The U.S. Citizenship and Immigration Services (USCIS) permits on-campus work for students in "F-1" status if it does not displace a U.S. resident. On-campus work means work performed on the school's premises. On-campus work includes work performed at an off-campus location that is educationally affiliated with the school. On-campus work under the terms of a scholarship, fellowship, or assistantship is considered part of the academic program of a student taking a full course of study and is permitted by the USCIS. Social security and Medicare taxes are not withheld from pay for this work unless the student is considered a resident alien.
If services performed by a nonresident alien student are not considered as performed to carry out the purpose for which the student was admitted to the United States, social security and Medicare taxes will be withheld from pay for the services unless the pay is exempt under the Internal Revenue Code.
taxmap/pubs/p519-040.htm#en_us_publink1000222692

Exchange Visitors(p43)

rule
Exchange visitors are temporarily admitted to the United States under section 101(a)(15)(J) of the Immigration and Nationality Act. Social security and Medicare taxes are not withheld on pay for services of an exchange visitor who has been given permission to work and who possesses or obtains a letter of authorization from the sponsor unless the exchange visitor is considered a resident alien.
If services performed by an exchange visitor are not considered as performed to carry out the purpose for which the visitor was admitted to the United States, social security and Medicare taxes are withheld from pay for the services unless the pay is exempt under the Internal Revenue Code.
Nonresident aliens temporarily admitted to the United States as participants in international cultural exchange programs under section 101(a)(15)(Q) of the Immigration and Nationality Act may be exempt from social security and Medicare taxes. The employer must be the petitioner through whom the alien obtained the "Q" visa. Social security and Medicare taxes are not withheld from pay for this work unless the alien is considered a resident alien.
taxmap/pubs/p519-040.htm#en_us_publink1000222693

Refund of Taxes Withheld in Error(p44)

rule
If social security or Medicare taxes were withheld in error from pay that is not subject to these taxes, contact the employer who withheld the taxes for a refund. If you are unable to get a full refund of the amount from your employer, file a claim for refund with the Internal Revenue Service on Form 843, Claim for Refund and Request for Abatement. Attach the following items to Form 843.
File Form 843 (with attachments) with the Department of the Treasury, Internal Revenue Service Center, Ogden, UT 84201-0038.
EIC
Do not use Form 843 to request a refund of Additional Medicare Tax. If Additional Medicare Tax was withheld from your pay in error, you can claim a credit for any withheld Additional Medicare Tax against the total tax liability shown on your tax return by filing Form 8959 with Form 1040 or 1040NR. If Additional Medicare Tax was withheld in error in a prior year for which you already filed Form 1040 or 1040NR, you must file Form 1040X, Amended U.S. Individual Income Tax Return, for the prior year in which the wages or compensation were originally received to recover the Additional Medicare Tax withheld in error. See the Instructions for Form 1040X.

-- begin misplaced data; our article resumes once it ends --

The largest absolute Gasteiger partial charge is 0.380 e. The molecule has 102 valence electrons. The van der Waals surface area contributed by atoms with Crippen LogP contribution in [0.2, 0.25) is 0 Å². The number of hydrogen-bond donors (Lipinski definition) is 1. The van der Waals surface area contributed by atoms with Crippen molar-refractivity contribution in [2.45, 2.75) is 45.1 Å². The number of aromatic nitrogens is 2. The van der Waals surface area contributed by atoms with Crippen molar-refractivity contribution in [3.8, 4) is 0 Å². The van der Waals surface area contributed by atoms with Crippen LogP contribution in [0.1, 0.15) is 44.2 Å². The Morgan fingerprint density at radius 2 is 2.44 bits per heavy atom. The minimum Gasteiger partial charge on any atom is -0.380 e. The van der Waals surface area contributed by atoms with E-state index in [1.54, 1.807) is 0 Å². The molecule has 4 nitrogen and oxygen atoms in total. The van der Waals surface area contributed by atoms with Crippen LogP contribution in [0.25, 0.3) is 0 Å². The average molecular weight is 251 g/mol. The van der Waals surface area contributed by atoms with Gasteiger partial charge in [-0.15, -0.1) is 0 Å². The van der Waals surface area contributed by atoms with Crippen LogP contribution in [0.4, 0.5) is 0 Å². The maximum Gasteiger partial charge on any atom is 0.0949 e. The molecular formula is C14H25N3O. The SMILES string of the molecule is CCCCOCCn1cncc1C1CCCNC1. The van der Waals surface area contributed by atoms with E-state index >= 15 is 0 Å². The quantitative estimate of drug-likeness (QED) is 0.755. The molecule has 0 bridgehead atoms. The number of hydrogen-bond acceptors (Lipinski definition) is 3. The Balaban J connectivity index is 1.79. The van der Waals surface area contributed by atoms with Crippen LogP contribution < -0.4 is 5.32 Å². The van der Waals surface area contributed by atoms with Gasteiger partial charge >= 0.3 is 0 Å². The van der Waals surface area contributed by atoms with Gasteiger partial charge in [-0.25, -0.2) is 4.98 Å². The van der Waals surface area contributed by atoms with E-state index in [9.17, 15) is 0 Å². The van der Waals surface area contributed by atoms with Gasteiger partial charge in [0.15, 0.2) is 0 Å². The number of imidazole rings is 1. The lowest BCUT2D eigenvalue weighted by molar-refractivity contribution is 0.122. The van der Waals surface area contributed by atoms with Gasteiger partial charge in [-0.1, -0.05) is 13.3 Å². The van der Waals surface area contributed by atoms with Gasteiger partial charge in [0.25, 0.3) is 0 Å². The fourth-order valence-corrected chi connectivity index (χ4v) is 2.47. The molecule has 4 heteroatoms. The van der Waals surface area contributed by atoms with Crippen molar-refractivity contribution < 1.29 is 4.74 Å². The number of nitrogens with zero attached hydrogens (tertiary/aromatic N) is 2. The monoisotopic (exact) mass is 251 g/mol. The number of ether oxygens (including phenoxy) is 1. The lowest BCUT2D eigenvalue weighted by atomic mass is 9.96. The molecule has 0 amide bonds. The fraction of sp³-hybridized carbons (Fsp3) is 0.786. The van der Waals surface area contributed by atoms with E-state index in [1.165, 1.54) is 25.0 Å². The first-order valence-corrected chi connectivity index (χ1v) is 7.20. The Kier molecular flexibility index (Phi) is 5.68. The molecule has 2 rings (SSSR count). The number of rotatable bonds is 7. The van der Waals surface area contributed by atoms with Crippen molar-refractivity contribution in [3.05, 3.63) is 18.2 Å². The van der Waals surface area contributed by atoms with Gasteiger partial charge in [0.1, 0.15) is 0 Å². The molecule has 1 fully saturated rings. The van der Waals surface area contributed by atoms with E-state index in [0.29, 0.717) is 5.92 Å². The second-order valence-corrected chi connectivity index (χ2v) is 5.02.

taxmap/pubs/p519-040.htm#en_us_publink1000268552

Agricultural Workers(p44)

rule
Agricultural workers temporarily admitted into the United States on H-2A visas are exempt from social security and Medicare taxes on compensation paid to them for services performed in connection with the H-2A visa. You can find more information about not having tax withheld at www.irs.gov/Individuals/International-Taxpayers/Foreign-Agricultural-Workers.
taxmap/pubs/p519-040.htm#en_us_publink1000222694

Self-Employment Tax(p44)

rule
Self-employment tax is the social security and Medicare taxes for individuals who are self-employed. Nonresident aliens are not subject to self-employment tax unless an international social security agreement in effect determines that they are covered under the U.S. social security system. Residents of the U.S. Virgin Islands, Puerto Rico, Guam, the Commonwealth of the Northern Mariana Islands, or American Samoa are considered U.S. residents for this purpose and are subject to the self-employment tax.
Resident aliens must pay self-employment tax under the same rules that apply to U.S. citizens. However, a resident alien employed by an international organization, a foreign government, or a wholly-owned instrumentality of a foreign government is not subject to the self-employment tax on income earned in the United States.
Self-employment income you receive while you are a resident alien is subject to self-employment tax even if it was paid for services you performed as a nonresident alien.
taxmap/pubs/p519-040.htm#en_us_publink1000222695

Example.(p44)

Bill Jones is an author engaged in the business of writing books. Bill had several books published in a foreign country while he was a citizen and resident of that country. During 2013, Bill entered the United States as a resident alien. After becoming a U.S. resident, he continued to receive royalties from his foreign publisher. Bill reports his income and expenses on the cash basis (he reports income on his tax return when received and deducts expenses when paid). Bill's 2013 self-employment income includes the royalties received after he became a U.S. resident even though the books were published while he was a nonresident alien. This royalty income is subject to self-employment tax.